Essential Alterations of Heparan Sulfate During the Differentiation of Embryonic Stem Cells to Sox1-Enhanced Green Fluorescent Protein-Expressing Neural Progenitor Cells

Authors

  • Claire E. Johnson,

    1. Department of Medical Oncology, Cancer Research UK and University of Manchester, Christie Hospital NHS Trust, Manchester, United Kingdom
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  • Brett E. Crawford,

    1. Department of Cellular and Molecular Medicine, Glycobiology Research and Training Center, University of California, San Diego, La Jolla, California, USA
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  • Marios Stavridis,

    1. MRC Centre of Stem Cell Biology, Institute for Stem Cell Research, University of Edinburgh, Edinburgh, United Kingdom
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  • Gerdy ten Dam,

    1. Department of Biochemistry, Nijmegen Center for Molecular Life Sciences, Radboud University Nijmegen Medical Centre, Nijmegen, The Netherlands
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  • Annie L. Wat,

    1. Department of Medical Oncology, Cancer Research UK and University of Manchester, Christie Hospital NHS Trust, Manchester, United Kingdom
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  • Graham Rushton,

    1. Department of Medical Oncology, Cancer Research UK and University of Manchester, Christie Hospital NHS Trust, Manchester, United Kingdom
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  • Christopher M. Ward,

    1. Centre for Molecular Medicine, University of Manchester, Manchester, United Kingdom
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  • Valerie Wilson,

    1. MRC Centre of Stem Cell Biology, Institute for Stem Cell Research, University of Edinburgh, Edinburgh, United Kingdom
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  • Toin H. van Kuppevelt,

    1. Department of Biochemistry, Nijmegen Center for Molecular Life Sciences, Radboud University Nijmegen Medical Centre, Nijmegen, The Netherlands
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  • Jeffrey D. Esko,

    1. Department of Cellular and Molecular Medicine, Glycobiology Research and Training Center, University of California, San Diego, La Jolla, California, USA
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  • Austin Smith,

    1. MRC Centre of Stem Cell Biology, Institute for Stem Cell Research, University of Edinburgh, Edinburgh, United Kingdom
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  • John T. Gallagher,

    1. Department of Medical Oncology, Cancer Research UK and University of Manchester, Christie Hospital NHS Trust, Manchester, United Kingdom
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  • Catherine L. R. Merry Ph.D.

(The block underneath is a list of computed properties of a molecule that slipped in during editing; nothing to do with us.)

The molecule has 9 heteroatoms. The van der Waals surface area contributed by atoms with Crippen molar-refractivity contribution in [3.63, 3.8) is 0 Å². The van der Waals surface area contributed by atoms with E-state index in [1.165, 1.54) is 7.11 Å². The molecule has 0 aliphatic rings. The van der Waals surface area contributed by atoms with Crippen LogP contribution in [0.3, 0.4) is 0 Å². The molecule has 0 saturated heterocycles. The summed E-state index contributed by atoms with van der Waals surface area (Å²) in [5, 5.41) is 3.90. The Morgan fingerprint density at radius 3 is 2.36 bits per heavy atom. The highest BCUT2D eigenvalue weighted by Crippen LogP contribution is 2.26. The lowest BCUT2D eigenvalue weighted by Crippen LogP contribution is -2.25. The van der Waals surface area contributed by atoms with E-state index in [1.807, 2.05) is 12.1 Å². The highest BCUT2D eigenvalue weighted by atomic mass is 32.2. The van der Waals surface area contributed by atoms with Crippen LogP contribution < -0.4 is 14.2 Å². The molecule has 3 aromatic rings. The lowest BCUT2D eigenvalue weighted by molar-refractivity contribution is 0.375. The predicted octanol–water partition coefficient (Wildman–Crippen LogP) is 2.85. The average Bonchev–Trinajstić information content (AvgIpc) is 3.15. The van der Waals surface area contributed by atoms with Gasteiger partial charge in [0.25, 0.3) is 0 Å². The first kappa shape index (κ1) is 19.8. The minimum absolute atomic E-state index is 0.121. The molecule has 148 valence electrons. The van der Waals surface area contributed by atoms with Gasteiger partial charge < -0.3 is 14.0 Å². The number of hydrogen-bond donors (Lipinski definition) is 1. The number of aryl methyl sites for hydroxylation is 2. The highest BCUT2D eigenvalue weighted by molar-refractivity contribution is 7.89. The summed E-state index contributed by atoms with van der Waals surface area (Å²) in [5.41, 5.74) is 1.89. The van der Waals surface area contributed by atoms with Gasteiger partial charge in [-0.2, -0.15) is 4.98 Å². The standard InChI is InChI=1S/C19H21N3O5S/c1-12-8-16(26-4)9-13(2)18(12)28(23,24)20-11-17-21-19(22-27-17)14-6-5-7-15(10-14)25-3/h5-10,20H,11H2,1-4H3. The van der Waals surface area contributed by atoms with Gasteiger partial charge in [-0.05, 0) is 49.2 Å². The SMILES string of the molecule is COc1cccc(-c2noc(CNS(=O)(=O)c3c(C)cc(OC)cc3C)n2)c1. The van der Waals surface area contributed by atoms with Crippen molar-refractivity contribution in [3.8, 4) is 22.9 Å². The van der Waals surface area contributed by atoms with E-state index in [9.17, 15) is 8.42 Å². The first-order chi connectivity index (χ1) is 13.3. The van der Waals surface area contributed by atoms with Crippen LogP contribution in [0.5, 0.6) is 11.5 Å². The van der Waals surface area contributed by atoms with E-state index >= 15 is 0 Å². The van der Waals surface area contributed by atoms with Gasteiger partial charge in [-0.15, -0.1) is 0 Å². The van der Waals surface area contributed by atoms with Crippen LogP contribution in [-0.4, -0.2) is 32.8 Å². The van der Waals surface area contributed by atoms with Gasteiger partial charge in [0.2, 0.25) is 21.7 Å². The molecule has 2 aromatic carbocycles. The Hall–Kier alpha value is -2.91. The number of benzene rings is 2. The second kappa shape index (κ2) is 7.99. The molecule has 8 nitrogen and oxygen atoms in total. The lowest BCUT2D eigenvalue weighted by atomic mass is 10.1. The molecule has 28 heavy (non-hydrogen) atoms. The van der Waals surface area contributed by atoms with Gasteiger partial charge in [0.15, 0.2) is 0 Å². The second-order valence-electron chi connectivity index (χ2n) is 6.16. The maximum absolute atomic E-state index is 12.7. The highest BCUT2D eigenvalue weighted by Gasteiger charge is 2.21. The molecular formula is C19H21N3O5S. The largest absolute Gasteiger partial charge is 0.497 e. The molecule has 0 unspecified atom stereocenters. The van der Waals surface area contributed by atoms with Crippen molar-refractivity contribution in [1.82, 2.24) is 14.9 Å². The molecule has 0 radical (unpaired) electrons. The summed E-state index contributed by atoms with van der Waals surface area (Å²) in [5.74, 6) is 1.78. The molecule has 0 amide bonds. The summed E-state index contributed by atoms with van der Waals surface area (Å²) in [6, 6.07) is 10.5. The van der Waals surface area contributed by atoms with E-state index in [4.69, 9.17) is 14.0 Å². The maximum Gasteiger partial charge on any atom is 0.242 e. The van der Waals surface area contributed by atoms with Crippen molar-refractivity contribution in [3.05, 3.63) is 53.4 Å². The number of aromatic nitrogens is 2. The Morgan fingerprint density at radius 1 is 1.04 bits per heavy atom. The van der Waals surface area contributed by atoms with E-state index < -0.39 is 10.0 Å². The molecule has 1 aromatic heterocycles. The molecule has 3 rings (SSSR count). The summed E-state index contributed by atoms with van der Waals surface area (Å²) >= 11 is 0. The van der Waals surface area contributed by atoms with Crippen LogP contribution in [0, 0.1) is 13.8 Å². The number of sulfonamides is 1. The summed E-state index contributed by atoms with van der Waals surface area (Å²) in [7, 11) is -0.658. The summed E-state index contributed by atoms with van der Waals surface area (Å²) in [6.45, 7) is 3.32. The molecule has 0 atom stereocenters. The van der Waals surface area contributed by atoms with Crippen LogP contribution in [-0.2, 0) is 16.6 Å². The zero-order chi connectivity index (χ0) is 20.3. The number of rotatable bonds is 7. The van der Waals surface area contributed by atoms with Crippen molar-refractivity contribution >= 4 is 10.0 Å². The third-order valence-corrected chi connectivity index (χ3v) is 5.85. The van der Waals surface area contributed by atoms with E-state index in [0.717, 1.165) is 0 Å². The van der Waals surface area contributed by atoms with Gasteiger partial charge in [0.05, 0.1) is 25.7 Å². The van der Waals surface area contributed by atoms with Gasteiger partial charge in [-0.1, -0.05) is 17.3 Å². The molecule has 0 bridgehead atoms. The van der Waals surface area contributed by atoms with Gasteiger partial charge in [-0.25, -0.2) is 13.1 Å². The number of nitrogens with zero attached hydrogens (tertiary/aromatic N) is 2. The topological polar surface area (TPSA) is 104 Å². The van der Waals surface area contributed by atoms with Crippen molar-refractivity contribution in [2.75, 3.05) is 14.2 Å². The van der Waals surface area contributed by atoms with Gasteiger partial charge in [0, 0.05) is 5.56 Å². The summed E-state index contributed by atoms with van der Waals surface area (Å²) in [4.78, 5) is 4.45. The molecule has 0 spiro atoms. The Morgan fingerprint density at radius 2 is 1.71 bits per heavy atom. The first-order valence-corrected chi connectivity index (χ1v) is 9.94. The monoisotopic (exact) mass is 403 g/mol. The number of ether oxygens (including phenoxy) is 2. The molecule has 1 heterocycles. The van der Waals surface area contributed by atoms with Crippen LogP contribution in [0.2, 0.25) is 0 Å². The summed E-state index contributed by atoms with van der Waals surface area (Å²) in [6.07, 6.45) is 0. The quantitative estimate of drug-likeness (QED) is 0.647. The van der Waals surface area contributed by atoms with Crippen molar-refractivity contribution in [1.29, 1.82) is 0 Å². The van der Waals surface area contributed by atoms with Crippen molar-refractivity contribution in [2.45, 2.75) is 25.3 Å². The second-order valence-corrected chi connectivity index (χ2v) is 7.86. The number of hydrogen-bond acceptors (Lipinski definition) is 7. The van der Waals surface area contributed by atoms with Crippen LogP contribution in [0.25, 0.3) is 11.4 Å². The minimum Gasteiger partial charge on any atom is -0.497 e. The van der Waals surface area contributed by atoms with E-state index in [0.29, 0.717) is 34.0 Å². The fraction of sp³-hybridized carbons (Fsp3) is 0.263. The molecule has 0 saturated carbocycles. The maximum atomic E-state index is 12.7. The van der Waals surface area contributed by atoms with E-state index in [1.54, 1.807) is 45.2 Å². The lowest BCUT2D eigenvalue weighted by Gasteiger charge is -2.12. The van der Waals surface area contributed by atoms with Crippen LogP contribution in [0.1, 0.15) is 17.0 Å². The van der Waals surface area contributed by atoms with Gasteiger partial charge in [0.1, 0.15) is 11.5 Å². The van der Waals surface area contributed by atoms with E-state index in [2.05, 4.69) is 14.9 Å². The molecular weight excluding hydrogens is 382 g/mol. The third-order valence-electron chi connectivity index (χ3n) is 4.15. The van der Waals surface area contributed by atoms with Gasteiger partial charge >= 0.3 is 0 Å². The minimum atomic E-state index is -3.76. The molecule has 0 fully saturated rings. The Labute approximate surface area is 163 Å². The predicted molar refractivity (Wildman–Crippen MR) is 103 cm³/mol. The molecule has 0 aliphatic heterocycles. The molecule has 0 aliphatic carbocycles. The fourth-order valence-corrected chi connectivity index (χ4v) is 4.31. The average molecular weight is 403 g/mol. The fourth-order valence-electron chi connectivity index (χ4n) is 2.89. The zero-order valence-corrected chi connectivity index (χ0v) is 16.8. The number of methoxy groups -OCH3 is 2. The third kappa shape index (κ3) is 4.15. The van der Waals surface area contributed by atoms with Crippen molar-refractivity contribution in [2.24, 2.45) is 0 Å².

Corresponding author
    1. Department of Medical Oncology, Cancer Research UK and University of Manchester, Christie Hospital NHS Trust, Manchester, United Kingdom
    • School of Materials, Materials Science Centre, The University of Manchester, Grosvenor Street, Manchester, M1 7HS, United Kingdom. Telephone: 0161-306-8871; Fax: 0161-306-3586
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Abstract

Embryonic stem (ES) cells can be cultured in conditions that either maintain pluripotency or allow differentiation to the three embryonic germ layers. Heparan sulfate (HS), a highly polymorphic glycosaminoglycan, is a critical cell surface coreceptor in embryogenesis, and in this paper we describe its structural transition from an unusually low-sulfated variant in ES cells to a more highly sulfated form in fluorescence-activated cell sorting-purified neural progenitor cells. The characteristic domain structure of HS was retained during this transformation. However, qualitative variations in surface sulfation patterns between ES and differentiated cells were revealed using HS epitope-specific antibodies and the HS-binding growth factor fibroblast growth factor 2 (FGF-2). Expression profiles of the HS modification enzymes indicated that both “early” (N-sulfotransferases) and “late” (6O- and 3O-sulfotransferases) sulfotransferases contributed to the alterations in sulfation patterning. An HS-null ES line was used to demonstrate the necessity for HS in neural differentiation. HS is a coreceptor for many of the protein effectors implicated in pluripotency and differentiation (e.g., members of the FGF family, bone morphogenic proteins, and fibronectin). We suggest that the stage-specific activities of these proteins are finely regulated by dynamic changes in sulfation motifs in HS chains.

Disclosure of potential conflicts of interest is found at the end of this article.

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